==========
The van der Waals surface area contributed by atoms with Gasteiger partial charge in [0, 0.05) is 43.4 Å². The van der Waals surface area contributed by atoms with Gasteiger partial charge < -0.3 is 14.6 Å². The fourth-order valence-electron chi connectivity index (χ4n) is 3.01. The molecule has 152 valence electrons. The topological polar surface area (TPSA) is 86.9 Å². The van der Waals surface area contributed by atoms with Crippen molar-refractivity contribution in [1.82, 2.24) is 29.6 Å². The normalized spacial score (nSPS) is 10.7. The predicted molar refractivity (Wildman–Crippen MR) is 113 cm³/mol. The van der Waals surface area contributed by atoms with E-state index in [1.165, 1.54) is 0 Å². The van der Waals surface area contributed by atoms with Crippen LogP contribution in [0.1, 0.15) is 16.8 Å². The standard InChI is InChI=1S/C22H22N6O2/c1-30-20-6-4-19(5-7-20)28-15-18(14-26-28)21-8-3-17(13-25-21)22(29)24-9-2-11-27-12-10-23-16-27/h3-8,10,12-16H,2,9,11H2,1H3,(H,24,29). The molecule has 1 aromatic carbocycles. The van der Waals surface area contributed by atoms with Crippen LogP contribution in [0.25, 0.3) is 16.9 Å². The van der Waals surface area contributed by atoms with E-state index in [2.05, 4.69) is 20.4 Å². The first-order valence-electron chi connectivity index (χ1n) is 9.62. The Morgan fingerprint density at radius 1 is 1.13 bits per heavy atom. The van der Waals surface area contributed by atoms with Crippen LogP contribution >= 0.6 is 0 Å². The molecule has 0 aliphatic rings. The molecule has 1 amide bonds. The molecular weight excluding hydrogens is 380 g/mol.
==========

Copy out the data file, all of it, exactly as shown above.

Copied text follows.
The van der Waals surface area contributed by atoms with Gasteiger partial charge in [0, 0.05) is 43.4 Å². The van der Waals surface area contributed by atoms with Gasteiger partial charge < -0.3 is 14.6 Å². The fourth-order valence-electron chi connectivity index (χ4n) is 3.01. The molecule has 152 valence electrons. The topological polar surface area (TPSA) is 86.9 Å². The van der Waals surface area contributed by atoms with Crippen molar-refractivity contribution in [1.82, 2.24) is 29.6 Å². The normalized spacial score (nSPS) is 10.7. The predicted molar refractivity (Wildman–Crippen MR) is 113 cm³/mol. The van der Waals surface area contributed by atoms with E-state index in [1.165, 1.54) is 0 Å². The van der Waals surface area contributed by atoms with Crippen LogP contribution in [0.1, 0.15) is 16.8 Å². The standard InChI is InChI=1S/C22H22N6O2/c1-30-20-6-4-19(5-7-20)28-15-18(14-26-28)21-8-3-17(13-25-21)22(29)24-9-2-11-27-12-10-23-16-27/h3-8,10,12-16H,2,9,11H2,1H3,(H,24,29). The molecule has 1 aromatic carbocycles. The van der Waals surface area contributed by atoms with Crippen LogP contribution in [0.25, 0.3) is 16.9 Å². The van der Waals surface area contributed by atoms with E-state index in [2.05, 4.69) is 20.4 Å². The first-order valence-electron chi connectivity index (χ1n) is 9.62. The Morgan fingerprint density at radius 1 is 1.13 bits per heavy atom. The van der Waals surface area contributed by atoms with Crippen LogP contribution >= 0.6 is 0 Å². The molecule has 0 aliphatic rings. The molecule has 1 amide bonds. The molecular weight excluding hydrogens is 380 g/mol.